In our recent SEC special teams rankings, we were all fairly harsh on the Tigers, ranking them near the bottom of an underwhelming group. A few short years ago, LSU was known first and foremost for its special teams prowess. Now, the unit is building almost from scratch.
Paul made a scathing point: there’s nothing the special teams does well right now. What is there to build on as the foundation for a return to even an average unit, much less an elite one. Special teams is an unfortunately broad term covering field goals, kickoffs, returns, and coverage. So let’s look at the component parts and where LSU can go from here.
Last year, LSU finished ninth in the SEC in field goal kicking, hitting at a 73.3-percent rate (11 of 15). That’s not great, but it’s also not all that bad. Part of the problem here is that LSU ranked near the bottom of the SEC in red-zone field goals. This is both good and bad. You want your red zone trips to result in touchdowns, not field goals, and LSU ranked fourth in touchdown percentage. However, you also want a lot of red zone trips. LSU’s 40 trips to the red zone ranked dead last in the SEC. Yes, we played less games, but even giving an extra game, LSU would be near the bottom.
Colby Delahoussaye won’t return this season, but let’s look at his field goal rates to give an idea of how LSU wants to improve its kicking game. He was a perfect 7-7 inside 30 yards, and 2-3 from 30-39. So, on the kicks that a team absolutely counts on you to make, he came though 9 of 10 times. No issues there.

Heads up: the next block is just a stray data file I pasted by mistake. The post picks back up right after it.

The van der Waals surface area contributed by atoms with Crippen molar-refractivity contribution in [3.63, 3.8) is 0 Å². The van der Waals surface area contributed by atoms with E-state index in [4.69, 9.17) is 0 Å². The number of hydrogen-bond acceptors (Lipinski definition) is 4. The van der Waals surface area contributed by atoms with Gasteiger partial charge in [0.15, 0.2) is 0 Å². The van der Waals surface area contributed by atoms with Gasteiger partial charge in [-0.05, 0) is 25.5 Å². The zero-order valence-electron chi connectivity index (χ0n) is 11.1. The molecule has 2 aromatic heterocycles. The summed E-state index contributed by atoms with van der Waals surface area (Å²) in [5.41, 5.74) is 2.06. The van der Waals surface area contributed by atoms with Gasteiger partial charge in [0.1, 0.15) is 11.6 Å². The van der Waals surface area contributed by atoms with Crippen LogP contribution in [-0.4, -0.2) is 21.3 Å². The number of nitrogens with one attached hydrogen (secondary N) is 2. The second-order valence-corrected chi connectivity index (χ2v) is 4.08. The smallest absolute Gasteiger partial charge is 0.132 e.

The problem was that LSU could not hit a kick from distance. Anything over 40 yards was an adventure, and Colby hit only 2-4 from 40-49, missing an additional attempt from beyond 50. His longest field goal of the season was a mere 44 yards. LSU needs to find someone with more leg.
On the other hand, opposing kickers turned into David Browndyke against us. Opponents went a perfect 18 of 18 from inside 40, and even more remarkably, went 6-7 from 40-49, adding in one 51-yarder for good measure. LSU opposing kickers went 25 for 26 on the year which would make that amalgam kicker a Lou Groza contender. Just on odds alone, chances are that won’t happen again.
LSU employed a frankly insane strategy of not aiming for touchbacks which I’m hoping is tossed in the dustbin of history. Really, a kickoff return is hoping something bad doesn’t happen. Giving the other team the ball on the 25 is terrific, and there’s no risk. A kicker should have two goals: get a touchback so there is no return and failing that, don’t kick it out of bounds (giving them the ball at the 40).
LSU was terrible at both of these things. LSU’s kickers achieved a touchback on 20.9-percent of kickoffs, 13th in the SEC by mere decimal points. Then, they booted three balls out of bounds, the fourth-worst mark in the conference. But hey, at least our average kick was 61.30 yards, 10th in the SEC.
To give our special teams credit, they were terrific at coverage. LSU allowed 4.1 returns a game, more than anyone in the SEC other than Arkansas, but never allowed a touchdown return. Additionally, the 18.8 return average allowed was the second lowest in the conference. They played with fire, but never got burned.